The answer probably lies in the fact that the grid as we know will not go away entirely, even if distributed generation becomes the principal source of electricity for consumers.  The grid will remain a vital source of backup power, a source of primary power for some, and, significantly, a resource for owners of distributed generation to monetize the value of electricity they cannot use themselves, by wheeling it to other users on the grid.  The role of the utility of the future may be less involved with selling electricity than with managing and balancing the needs of various stakeholders on the grid. That includes the needs of distributed generators, whose actions the utilities will not be able fully to control.

And that brings us to electricity storage.  Storage is a near to ideal tool for managing a grid comprised of independent distributed generators.  On the grid of the future, electricity storage will provide a mechanism by which electric utilities can buffer generation they do not control and dispatch it, at the time of the utility’s choosing, to provide the highest possible value of services to the grid.  Storage will not just be useful to the utilities of the future.  Storage will be central to their core mission.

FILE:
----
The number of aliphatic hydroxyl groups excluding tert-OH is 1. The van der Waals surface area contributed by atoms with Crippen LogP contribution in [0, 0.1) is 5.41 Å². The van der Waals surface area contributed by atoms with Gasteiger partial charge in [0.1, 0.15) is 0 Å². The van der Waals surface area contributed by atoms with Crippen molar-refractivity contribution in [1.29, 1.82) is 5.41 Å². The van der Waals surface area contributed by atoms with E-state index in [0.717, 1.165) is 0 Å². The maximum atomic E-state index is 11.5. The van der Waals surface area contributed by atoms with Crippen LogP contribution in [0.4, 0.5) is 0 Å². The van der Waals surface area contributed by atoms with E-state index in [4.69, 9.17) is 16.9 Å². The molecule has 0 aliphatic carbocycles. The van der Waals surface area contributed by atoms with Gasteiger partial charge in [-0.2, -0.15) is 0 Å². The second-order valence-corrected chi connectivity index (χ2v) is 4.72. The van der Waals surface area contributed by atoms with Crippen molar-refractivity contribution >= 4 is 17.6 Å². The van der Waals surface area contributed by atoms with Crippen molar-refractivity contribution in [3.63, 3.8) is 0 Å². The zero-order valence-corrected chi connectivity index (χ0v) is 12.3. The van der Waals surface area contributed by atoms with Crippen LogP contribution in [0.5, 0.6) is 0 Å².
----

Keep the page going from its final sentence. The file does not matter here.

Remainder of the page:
It is far from clear, however, that most utilities yet see this future.  Virtually all of the inquiries we received at the NAATBatt booth at InterSolar concerned storage systems that would be located “inside the meter”—owned by consumers rather than by utilities.  This despite the fact that, objectively speaking, storage would theoretically be far more valuable on the utility side of the meter, where it could more easily be aggregated and dispatched to other consumers or used for other functions on the grid.  It almost appears that utilities are ceding the incipient market for storage to distributed generators.  If so, this would be a bad mistake for the utility industry.